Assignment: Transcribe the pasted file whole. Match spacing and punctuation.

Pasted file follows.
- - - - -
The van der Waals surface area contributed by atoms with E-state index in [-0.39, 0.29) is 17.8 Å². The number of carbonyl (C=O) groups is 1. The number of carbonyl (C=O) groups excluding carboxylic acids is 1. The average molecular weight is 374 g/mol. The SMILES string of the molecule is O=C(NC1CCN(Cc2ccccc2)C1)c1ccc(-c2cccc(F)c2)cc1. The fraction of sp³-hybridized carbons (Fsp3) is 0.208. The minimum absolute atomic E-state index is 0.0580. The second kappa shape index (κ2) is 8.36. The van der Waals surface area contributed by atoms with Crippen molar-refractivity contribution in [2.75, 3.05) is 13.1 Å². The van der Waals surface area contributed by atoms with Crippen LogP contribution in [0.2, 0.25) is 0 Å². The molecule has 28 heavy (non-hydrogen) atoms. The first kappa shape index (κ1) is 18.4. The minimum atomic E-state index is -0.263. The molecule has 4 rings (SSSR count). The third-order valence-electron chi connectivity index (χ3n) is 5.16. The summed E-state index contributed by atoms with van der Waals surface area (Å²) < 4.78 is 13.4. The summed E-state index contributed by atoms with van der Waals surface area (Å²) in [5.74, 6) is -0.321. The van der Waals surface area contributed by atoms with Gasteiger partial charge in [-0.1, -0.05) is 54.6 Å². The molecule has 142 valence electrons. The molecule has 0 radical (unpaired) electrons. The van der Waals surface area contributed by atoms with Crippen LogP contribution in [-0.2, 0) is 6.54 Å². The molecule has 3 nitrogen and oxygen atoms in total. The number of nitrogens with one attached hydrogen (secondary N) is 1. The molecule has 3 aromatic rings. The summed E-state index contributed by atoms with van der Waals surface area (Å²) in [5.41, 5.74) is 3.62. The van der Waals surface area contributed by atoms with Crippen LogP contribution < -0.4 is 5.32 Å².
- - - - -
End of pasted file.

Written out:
The van der Waals surface area contributed by atoms with E-state index in [-0.39, 0.29) is 17.8 Å². The number of carbonyl (C=O) groups is 1. The number of carbonyl (C=O) groups excluding carboxylic acids is 1. The average molecular weight is 374 g/mol. The SMILES string of the molecule is O=C(NC1CCN(Cc2ccccc2)C1)c1ccc(-c2cccc(F)c2)cc1. The fraction of sp³-hybridized carbons (Fsp3) is 0.208. The minimum absolute atomic E-state index is 0.0580. The second kappa shape index (κ2) is 8.36. The van der Waals surface area contributed by atoms with Crippen molar-refractivity contribution in [2.75, 3.05) is 13.1 Å². The van der Waals surface area contributed by atoms with Crippen LogP contribution in [0.2, 0.25) is 0 Å². The molecule has 28 heavy (non-hydrogen) atoms. The first kappa shape index (κ1) is 18.4. The minimum atomic E-state index is -0.263. The molecule has 4 rings (SSSR count). The third-order valence-electron chi connectivity index (χ3n) is 5.16. The summed E-state index contributed by atoms with van der Waals surface area (Å²) < 4.78 is 13.4. The summed E-state index contributed by atoms with van der Waals surface area (Å²) in [5.74, 6) is -0.321. The van der Waals surface area contributed by atoms with Gasteiger partial charge in [-0.1, -0.05) is 54.6 Å². The molecule has 142 valence electrons. The molecule has 0 radical (unpaired) electrons. The van der Waals surface area contributed by atoms with Crippen LogP contribution in [-0.2, 0) is 6.54 Å². The molecule has 3 nitrogen and oxygen atoms in total. The number of nitrogens with one attached hydrogen (secondary N) is 1. The molecule has 3 aromatic rings. The summed E-state index contributed by atoms with van der Waals surface area (Å²) in [5.41, 5.74) is 3.62. The van der Waals surface area contributed by atoms with Crippen LogP contribution < -0.4 is 5.32 Å².